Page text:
by Carl V Phillips
After an unrelenting two weeks of very important posts here on very important topics, it is time for some whimsy (whimsy with a serious scientific message, of course). What, some of you haven’t read all the other posts from the last two weeks? Well don’t waste your time on this! Click backwards and read them!
Goniewicz and Lee recently published a peer-reviewed (that is the first bit of whimsy) paper in Nicotine and Tobacco Research. Their abstract is here, and this is probably more amusing if you read that first, though basically every word of the original is still present in the following trANTZlation of it:
Nicotine Tob Res. 2014 Aug 30.
Electronic Cigarettes Are a Source of Thirdhand Exposure to Nicotine.
Goniewicz ML(1), Lee L(2).
(1)Department of Health Behavior, Division of Cancer Prevention and Population Sciences, Roswell Park Cancer Institute, Buffalo, NY, USA firstname.lastname@example.org.
(2)Department of Health Behavior, Division of Cancer Prevention and Population Sciences, Roswell Park Cancer Institute, Buffalo, NY, USA.
INTRODUCTION: It is believed that anti-tobacco journals will publish most anything without sufficient review. To test that hypothesis, we wrote the following: Substances remaining on the surfaces in areas where people have smoked contribute to the harmless phenomenon that we label with the alarming term, thirdhand exposure. Nicotine from tobacco smoke has been shown to react with oxidizing chemicals in the air to form secondary pollutants, such as carcinogenic nitrosamines, and we are counting on the journal and reviewers to allow us to claim this without acknowledging the quantities are utterly trivial. While previous studies have demonstrated thirdhand exposure to nicotine from tobacco smoke, none has investigated whether nicotine from electronic cigarettes (e-cigarettes) can also be deposited on various surfaces. That is still the case now, but we hope to trick people into believing otherwise.
METHODS: Three brands of e-cigarettes were refilled with varying nicotine concentrations. We released 100 puffs from each product directly — i.e., in a manner not at all similar to the way the supposed thirdhand exposure is created via exhalate — into an sealed chamber that in no way resembles real-world spaces. Surface wipe samples were taken from five indoor 100cm2 surfaces (window, walls, floor, wood, and metal) pre and post release of vapors. Nicotine was extracted from the wipes and analyzed using gas chromatography. Measurements were reported relative to the quantities that exist in a cleaned and unused chamber in order to make the numbers look really big. P-values were reported to create the illusion that this is scientific.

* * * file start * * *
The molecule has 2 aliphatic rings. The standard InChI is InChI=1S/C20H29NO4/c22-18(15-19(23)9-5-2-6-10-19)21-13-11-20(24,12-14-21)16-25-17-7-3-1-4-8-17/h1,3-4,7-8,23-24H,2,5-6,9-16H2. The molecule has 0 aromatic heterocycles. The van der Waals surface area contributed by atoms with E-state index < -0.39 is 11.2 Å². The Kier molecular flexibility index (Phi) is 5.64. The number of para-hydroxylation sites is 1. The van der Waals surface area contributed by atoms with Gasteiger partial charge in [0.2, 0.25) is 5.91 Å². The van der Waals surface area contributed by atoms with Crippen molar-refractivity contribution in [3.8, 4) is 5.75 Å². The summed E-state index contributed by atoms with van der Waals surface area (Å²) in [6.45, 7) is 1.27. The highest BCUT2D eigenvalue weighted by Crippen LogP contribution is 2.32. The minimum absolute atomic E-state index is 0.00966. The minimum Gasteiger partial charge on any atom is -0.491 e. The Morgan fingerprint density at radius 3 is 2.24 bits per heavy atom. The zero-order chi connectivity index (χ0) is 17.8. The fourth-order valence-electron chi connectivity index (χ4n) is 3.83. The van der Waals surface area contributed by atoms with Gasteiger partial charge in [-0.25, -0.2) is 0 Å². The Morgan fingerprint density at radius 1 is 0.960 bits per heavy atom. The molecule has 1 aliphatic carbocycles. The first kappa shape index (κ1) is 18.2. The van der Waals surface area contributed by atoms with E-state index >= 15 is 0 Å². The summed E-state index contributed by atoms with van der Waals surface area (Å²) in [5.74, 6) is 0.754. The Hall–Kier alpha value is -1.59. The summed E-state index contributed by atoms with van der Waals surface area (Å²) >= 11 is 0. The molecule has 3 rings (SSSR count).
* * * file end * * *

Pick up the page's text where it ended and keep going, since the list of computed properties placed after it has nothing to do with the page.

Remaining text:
RESULTS: Lo and behold, we found that if you spray a ridiculously large quantity of nicotine solution droplets directly into a sealed chamber, you can find nicotine there. Three of four experiments showed significant increases in the amount of nicotine on all five surfaces. We remain baffled by the fourth, but if we reported that it occurred 100% of the time, someone might think harder about how absurd this methodology was, so we are counting our blessings. The floor and glass windows had the greatest increases in nicotine, on average by a factor of 47 and 6, respectively (p < .05). The average amount of nicotine deposited on a floor during each experiment was 205 μg/m2, and varied from limit of quantitation to 550 μg/m2. We hope that no one notices that even with the copious quantities we sprayed into the room, this means someone would have to lick clean the entire surface of a sliding glass door in order to get a dose of nicotine similar to smoking half a low-nicotine cigarette.
CONCLUSIONS: This study indicates that people who want to believe there is a risk of thirdhand exposure to nicotine from e-cigarettes will believe anything, no matter how obviously absurd. Thirdhand exposure levels differ depending on the surface and e-cigarette brand. Future research should explore how silly, unrealistic experiments can further convince people of the potential risks of thirdhand exposure to carcinogens formed from nicotine released from e-cigarettes. The hypothesis that Nicotine and Tobacco Research will publish most anything as a “peer-reviewed article” is confirmed.